Change the type to IP address and enter in all of the IP addresses…you have to do them one at a time… that the ESXi hosts will be using. It will be four since we have two nics on each host that we will use for the storage network 2015-12-08_15-24-02

Click Next2015-12-08_15-29-05

Click Next2015-12-08_15-24-42

Click Assign2015-12-08_15-29-162015-12-08_15-29-28

Now we have to shutdown the vCenter VM so that we can add another NIC to it and assign it to the network, which is our storage network2015-12-08_15-32-442015-12-08_15-33-382015-12-08_15-33-52

Also, while we are adding NICs, let’s go ahead and all all the rest of the NICs that we need to our ESXi hosts. We will have a total of seven NICs on each host. The config should be as followed:

NIC1 – vmnet2 Management
NIC2 – vmnet3 Storage
NIC3 – vmnet3 Storage
NIC4 – vmnet4 Fault Tolerance
NIC5 – vmnet5 vMotion
NIC6 – vmnet6 VM Network
NIC7 – vmnet2 Management2015-12-08_15-39-49

Back on our vCenter server, let’s configure the newly added NIC and give it an IP address on the network


I renamed mine so that it is easily identified 2015-12-08_16-04-51

Give it an IP address

Launch the vSphere Web Client and login as administrator@vsphere.local. We are now ready to begin adding our hosts to vCenter2015-12-08_16-48-17

First create a Datacenter by right clicking the vCenter object and selecting New Datacenter.2015-12-08_16-48-33

After creating a Datacenter, right click the Datacenter and select New Cluster. Give the cluster a name and turn on HA and DRS by checking the boxes next to the two feature.


After we create the cluster, we will be able to right click it to add a new host2015-12-08_16-50-23

Enter in the root username and password for the ESXi host2015-12-08_16-50-54

Click Yes on the certificate security alert


Click Next


Assign the Evaluation License by clicking Next2015-12-08_16-58-30

Leave Lockdown mode disabled


Click Next


Click Finished


Now the host will be added to the cluster. Note that you will get an error about HA not being able to be configured properly. This is because we do not have our NICs configured yet. 2015-12-08_17-01-29

Notice that we only have one NIC associated with our management network. We need to assign an additional one.2015-12-09_10-42-13

We need to go to the console of our host and login to it and add the second management adapter. Login as root and under System Configuration we will go to Configure Management Network.2015-12-09_10-43-28

Select Network Adapters. Under Network Adapters we will see vmnic6. Select that NIC to add it as part of the Management adapters. Press Enter.2015-12-09_10-44-12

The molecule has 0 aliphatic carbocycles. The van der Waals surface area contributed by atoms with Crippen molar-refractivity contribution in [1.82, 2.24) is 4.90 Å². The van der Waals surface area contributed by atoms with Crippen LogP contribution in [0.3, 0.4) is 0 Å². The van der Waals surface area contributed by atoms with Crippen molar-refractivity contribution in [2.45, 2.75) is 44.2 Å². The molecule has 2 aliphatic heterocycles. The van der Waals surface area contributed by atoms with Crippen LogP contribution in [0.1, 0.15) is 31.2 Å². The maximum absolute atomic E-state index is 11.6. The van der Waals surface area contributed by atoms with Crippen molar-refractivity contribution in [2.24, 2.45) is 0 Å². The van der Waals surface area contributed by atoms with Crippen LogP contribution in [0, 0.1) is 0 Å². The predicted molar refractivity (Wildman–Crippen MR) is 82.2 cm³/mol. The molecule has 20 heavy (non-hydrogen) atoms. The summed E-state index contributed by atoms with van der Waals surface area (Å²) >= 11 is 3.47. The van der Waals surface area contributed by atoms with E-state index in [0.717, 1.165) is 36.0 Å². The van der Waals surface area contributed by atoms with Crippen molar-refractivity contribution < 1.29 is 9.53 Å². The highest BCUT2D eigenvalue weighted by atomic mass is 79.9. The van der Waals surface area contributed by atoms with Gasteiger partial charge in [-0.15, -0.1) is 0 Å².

Press Y to apply the changes2015-12-09_10-44-34

Going back to our web client, let’s add the second NIC to the Management network. Right click the host and select Add Networking. Select Physical Network Adapter2015-12-09_10-48-02

Click Next


Select vmnic6


Click Next and Finish. Now Edit the settings of the Management Network port group. Under Teaming and failover, we want to make both adapters active by selecting vmnic6 and using the arrow to move it under Active adapters. Click Ok.


Now let’s add the rest of our NICs to our ESXi host. Right click the host and select Add Networking. Select Physical Network Adapter




Let’s add our first VMkernel adapter so that we can add the shared storage to our hosts. Right click the host and select Add Networking. Select VMkernal Network Adapter.


Click Next


Enter a label for the port. I used ISCSI01. Click Next


Enter a IP address on the network


Click Next and Finish. Now go and edit the setting of the ISCSI01 port group


Under Teaming and failover, check the Override box. Make it so that only one of the NICs on the is active and the other NIC on that same network is standby. Make all other nics apart of the unused adapters2015-12-09_10-54-54

Repeat the same steps again but instead, the NIC that you make active and standby, swap them around. Make vmnic2 active and vmnic1 standby.


Now let’s create a VMkernal adapter for our Fault Tolerance network. The steps for this are pretty much the same except we need to enable a service, Fault Tolerance logging and the IP address that we assign needs to be apart of the network.


Edit the setting of the FT port group and make only the NIC that is assigned to the network the active adapter. Place all other adapters in the unused adapters section.